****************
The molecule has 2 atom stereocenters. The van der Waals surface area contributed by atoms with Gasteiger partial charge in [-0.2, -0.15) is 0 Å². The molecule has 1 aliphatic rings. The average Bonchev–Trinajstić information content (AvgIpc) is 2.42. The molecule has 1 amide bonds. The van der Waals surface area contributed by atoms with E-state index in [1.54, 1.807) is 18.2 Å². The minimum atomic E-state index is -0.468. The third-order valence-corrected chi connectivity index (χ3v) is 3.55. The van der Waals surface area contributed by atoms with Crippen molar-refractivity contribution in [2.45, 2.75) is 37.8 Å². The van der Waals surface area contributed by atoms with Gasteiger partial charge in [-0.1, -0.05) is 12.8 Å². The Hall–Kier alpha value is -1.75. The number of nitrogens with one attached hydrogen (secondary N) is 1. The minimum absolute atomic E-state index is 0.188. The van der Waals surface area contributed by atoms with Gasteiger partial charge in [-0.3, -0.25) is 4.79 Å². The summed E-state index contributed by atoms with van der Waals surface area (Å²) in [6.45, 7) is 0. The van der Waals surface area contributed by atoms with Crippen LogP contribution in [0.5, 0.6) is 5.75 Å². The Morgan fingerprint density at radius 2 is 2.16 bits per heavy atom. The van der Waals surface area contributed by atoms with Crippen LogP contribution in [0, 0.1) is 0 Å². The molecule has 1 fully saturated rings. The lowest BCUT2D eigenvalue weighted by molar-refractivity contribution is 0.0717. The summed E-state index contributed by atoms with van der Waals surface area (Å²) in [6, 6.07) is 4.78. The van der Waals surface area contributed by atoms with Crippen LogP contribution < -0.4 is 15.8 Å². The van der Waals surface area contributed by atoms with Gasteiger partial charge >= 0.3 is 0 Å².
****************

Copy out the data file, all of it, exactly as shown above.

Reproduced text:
The molecule has 2 atom stereocenters. The van der Waals surface area contributed by atoms with Gasteiger partial charge in [-0.2, -0.15) is 0 Å². The molecule has 1 aliphatic rings. The average Bonchev–Trinajstić information content (AvgIpc) is 2.42. The molecule has 1 amide bonds. The van der Waals surface area contributed by atoms with E-state index in [1.54, 1.807) is 18.2 Å². The minimum atomic E-state index is -0.468. The third-order valence-corrected chi connectivity index (χ3v) is 3.55. The van der Waals surface area contributed by atoms with Crippen molar-refractivity contribution in [2.45, 2.75) is 37.8 Å². The van der Waals surface area contributed by atoms with Gasteiger partial charge in [-0.1, -0.05) is 12.8 Å². The Hall–Kier alpha value is -1.75. The number of nitrogens with one attached hydrogen (secondary N) is 1. The minimum absolute atomic E-state index is 0.188. The van der Waals surface area contributed by atoms with Gasteiger partial charge in [-0.3, -0.25) is 4.79 Å². The summed E-state index contributed by atoms with van der Waals surface area (Å²) in [6.45, 7) is 0. The van der Waals surface area contributed by atoms with Crippen LogP contribution in [0.5, 0.6) is 5.75 Å². The Morgan fingerprint density at radius 2 is 2.16 bits per heavy atom. The van der Waals surface area contributed by atoms with Crippen LogP contribution in [0, 0.1) is 0 Å². The molecule has 1 fully saturated rings. The lowest BCUT2D eigenvalue weighted by molar-refractivity contribution is 0.0717. The summed E-state index contributed by atoms with van der Waals surface area (Å²) in [6, 6.07) is 4.78. The van der Waals surface area contributed by atoms with Crippen LogP contribution < -0.4 is 15.8 Å². The van der Waals surface area contributed by atoms with Gasteiger partial charge >= 0.3 is 0 Å².